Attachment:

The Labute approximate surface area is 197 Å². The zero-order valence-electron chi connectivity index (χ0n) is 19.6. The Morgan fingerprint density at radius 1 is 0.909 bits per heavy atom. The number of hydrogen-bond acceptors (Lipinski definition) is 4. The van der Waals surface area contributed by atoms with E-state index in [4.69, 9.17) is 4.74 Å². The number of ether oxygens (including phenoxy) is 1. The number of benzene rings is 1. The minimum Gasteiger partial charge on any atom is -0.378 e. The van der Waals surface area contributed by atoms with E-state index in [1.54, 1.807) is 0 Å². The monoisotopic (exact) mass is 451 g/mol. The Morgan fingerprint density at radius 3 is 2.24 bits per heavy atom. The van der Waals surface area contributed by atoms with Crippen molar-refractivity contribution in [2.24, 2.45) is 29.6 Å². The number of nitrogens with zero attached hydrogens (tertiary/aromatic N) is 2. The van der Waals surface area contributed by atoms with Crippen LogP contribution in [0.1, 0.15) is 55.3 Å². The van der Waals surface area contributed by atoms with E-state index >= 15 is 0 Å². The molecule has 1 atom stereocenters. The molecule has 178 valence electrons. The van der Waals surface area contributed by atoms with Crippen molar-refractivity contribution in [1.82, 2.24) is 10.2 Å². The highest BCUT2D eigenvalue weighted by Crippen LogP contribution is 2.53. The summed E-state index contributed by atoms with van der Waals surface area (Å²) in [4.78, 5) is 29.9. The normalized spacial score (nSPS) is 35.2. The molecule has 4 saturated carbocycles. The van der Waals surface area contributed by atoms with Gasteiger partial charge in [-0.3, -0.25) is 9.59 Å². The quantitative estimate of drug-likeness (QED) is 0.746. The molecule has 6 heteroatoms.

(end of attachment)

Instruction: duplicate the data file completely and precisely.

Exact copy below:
The Labute approximate surface area is 197 Å². The zero-order valence-electron chi connectivity index (χ0n) is 19.6. The Morgan fingerprint density at radius 1 is 0.909 bits per heavy atom. The number of hydrogen-bond acceptors (Lipinski definition) is 4. The van der Waals surface area contributed by atoms with E-state index in [4.69, 9.17) is 4.74 Å². The number of ether oxygens (including phenoxy) is 1. The number of benzene rings is 1. The minimum Gasteiger partial charge on any atom is -0.378 e. The van der Waals surface area contributed by atoms with E-state index in [1.54, 1.807) is 0 Å². The monoisotopic (exact) mass is 451 g/mol. The Morgan fingerprint density at radius 3 is 2.24 bits per heavy atom. The van der Waals surface area contributed by atoms with Crippen molar-refractivity contribution in [2.24, 2.45) is 29.6 Å². The number of nitrogens with zero attached hydrogens (tertiary/aromatic N) is 2. The van der Waals surface area contributed by atoms with Crippen LogP contribution in [0.1, 0.15) is 55.3 Å². The van der Waals surface area contributed by atoms with E-state index >= 15 is 0 Å². The molecule has 1 atom stereocenters. The molecule has 178 valence electrons. The van der Waals surface area contributed by atoms with Crippen molar-refractivity contribution in [1.82, 2.24) is 10.2 Å². The highest BCUT2D eigenvalue weighted by Crippen LogP contribution is 2.53. The summed E-state index contributed by atoms with van der Waals surface area (Å²) in [4.78, 5) is 29.9. The normalized spacial score (nSPS) is 35.2. The molecule has 4 saturated carbocycles. The van der Waals surface area contributed by atoms with Gasteiger partial charge in [-0.3, -0.25) is 9.59 Å². The quantitative estimate of drug-likeness (QED) is 0.746. The molecule has 6 heteroatoms.